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Archaeological Discoveries: Herod the Great’s Tomb Discovered

(May 2007)

After many years of searching, the tomb of Herod the Great has been discovered on the northeastern slope of Mount Herodium, fifteen kilometers south of Jerusalem. A team of archaeologists, including Prof. Ehud Netzer, Yaakov Kalman, and Roi Porath of the Hebrew University of Jerusalem Institute of Archaeology, along with the help of local Bedouins, unearthed the remains of Herod’s grave, sarcophagus, and mausoleum. The archaeological team describes the burial site as one of the most striking finds in Israel in recent years.

Herod was appointed as King of Judea by the Romans in 37 BCE and ruled over the kingdom of Judea until he died in 4 BCE. He was renowned for his monumental building projects throughout the kingdom, including the reconstruction of the Temple in Jerusalem, the fortress at Masada, the port city of Caesarea, and the complex at Herodium.

Of all of Herod’s building projects, Herodium, the only site given his name, is the most outstanding. This was the site where Herod chose to memorialize himself and where he chose to be buried. To build the palace at Herodium, Herod’s architects constructed a man made mountain at the edge of the desert. At its peak, within the mountain, were a palace, a fortress, and a monument.

For thirty years prior to the most recent find, excavations searching for Herod’s tomb had focused on Lower Herodium, an area that had been built for the funeral and burial of King Herod, which is now known as the “Tomb Estate.” This area included two monumental buildings, a mikveh, or ritual bath, and a 350-meter long path prepared for Herod’s funeral. It is believed that Herod’s initial intention was to be buried in the Tomb Estate and that only in his later life did he ask to be buried within the artificial cone that gave Mount Herodium its volcano-shape.

Upon not finding Herod’s burial place at the Tomb Estate, in August 2006 archaeologists began the excavations on the slope of Mount Herodium. Once archaeologists moved excavations to the slope of Herodium, a monumental flight of stairs (6.5 meters wide), also constructed specifically for the funeral procession, was unearthed leading from the hillside to Herod’s burial site. Prof. Netzer reports that the historical record, the location, and the unique nature of the findings leaves no doubt that the site was Herod’s burial place.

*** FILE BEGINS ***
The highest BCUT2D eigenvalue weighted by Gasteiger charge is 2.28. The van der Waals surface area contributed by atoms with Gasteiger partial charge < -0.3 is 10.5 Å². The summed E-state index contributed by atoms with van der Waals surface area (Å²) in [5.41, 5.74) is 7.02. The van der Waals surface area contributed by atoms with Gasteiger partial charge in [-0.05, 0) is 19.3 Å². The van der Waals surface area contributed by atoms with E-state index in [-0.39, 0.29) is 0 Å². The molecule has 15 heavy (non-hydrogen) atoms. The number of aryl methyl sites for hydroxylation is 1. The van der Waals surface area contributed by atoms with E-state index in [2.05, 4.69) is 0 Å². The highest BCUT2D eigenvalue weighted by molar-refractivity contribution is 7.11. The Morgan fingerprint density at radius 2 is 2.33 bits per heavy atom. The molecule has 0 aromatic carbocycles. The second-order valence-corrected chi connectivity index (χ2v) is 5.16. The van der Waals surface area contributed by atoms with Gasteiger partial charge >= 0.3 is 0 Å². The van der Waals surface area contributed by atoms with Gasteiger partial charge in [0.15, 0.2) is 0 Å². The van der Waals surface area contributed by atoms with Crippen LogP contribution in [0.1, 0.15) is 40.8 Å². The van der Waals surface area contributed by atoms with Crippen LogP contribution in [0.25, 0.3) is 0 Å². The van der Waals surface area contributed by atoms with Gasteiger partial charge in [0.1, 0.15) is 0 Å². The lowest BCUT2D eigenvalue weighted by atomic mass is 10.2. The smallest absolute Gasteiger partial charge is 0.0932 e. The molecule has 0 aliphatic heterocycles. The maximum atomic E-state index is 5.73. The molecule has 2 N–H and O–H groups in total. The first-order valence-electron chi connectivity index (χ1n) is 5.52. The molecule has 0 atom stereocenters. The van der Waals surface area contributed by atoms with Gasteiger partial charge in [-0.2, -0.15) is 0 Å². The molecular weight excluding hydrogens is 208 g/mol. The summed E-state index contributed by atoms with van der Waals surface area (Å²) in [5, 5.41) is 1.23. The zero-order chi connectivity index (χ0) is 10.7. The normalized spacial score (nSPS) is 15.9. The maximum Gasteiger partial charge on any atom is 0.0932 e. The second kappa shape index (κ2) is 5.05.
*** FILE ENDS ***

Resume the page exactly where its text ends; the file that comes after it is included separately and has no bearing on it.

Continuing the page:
While the mausoleum itself was almost completely destroyed in ancient times, archaeologists found the remains of part of a well-built podium constructed from large white ashlars (dressed stones) in a manner and size not previously seen at Herodium. A group of decorated urns were also found among the ruins, similar to ones found on the top of burial monuments in the Nabatean world. The urns were decorated on the sides and had a triangular cover, a style that was typically used to store body ashes.

The remains of a sarcophagus, which archaeologists believe with certainty belonged to Herod, were found spread among the ruins. The sarcophagus, which was close to 2.5 meters long, was very unique, made of a Jerusalemite reddish limestone decorated by rosettes. The sarcophagus had a triangular cover decorated on its sides. Only a few similar sarcophagi have been found in Israel and only in elaborate tombs such as the famous King’s Tomb on Selah a-Din Street in East Jerusalem. The sarcophagus was found deliberately broken into hundreds of pieces. According to the historical record of Josephus Flavius as well as the archaeological evidence, it appears that the destruction of the monument and the sarcophagus occurred in the years 66-72 C.E. during the first Jewish revolt against the Romans. At that time, Jewish rebels, who were known for their hatred of Herod as the “puppet ruler” of the Romans, took control of Herodium and destroyed the monument and sarcophagus. While no inscriptions have been found yet at Herodium, archaeologists believe they could be unearthed during the continuation of the dig.

Sources: Hebrew University of Jerusalem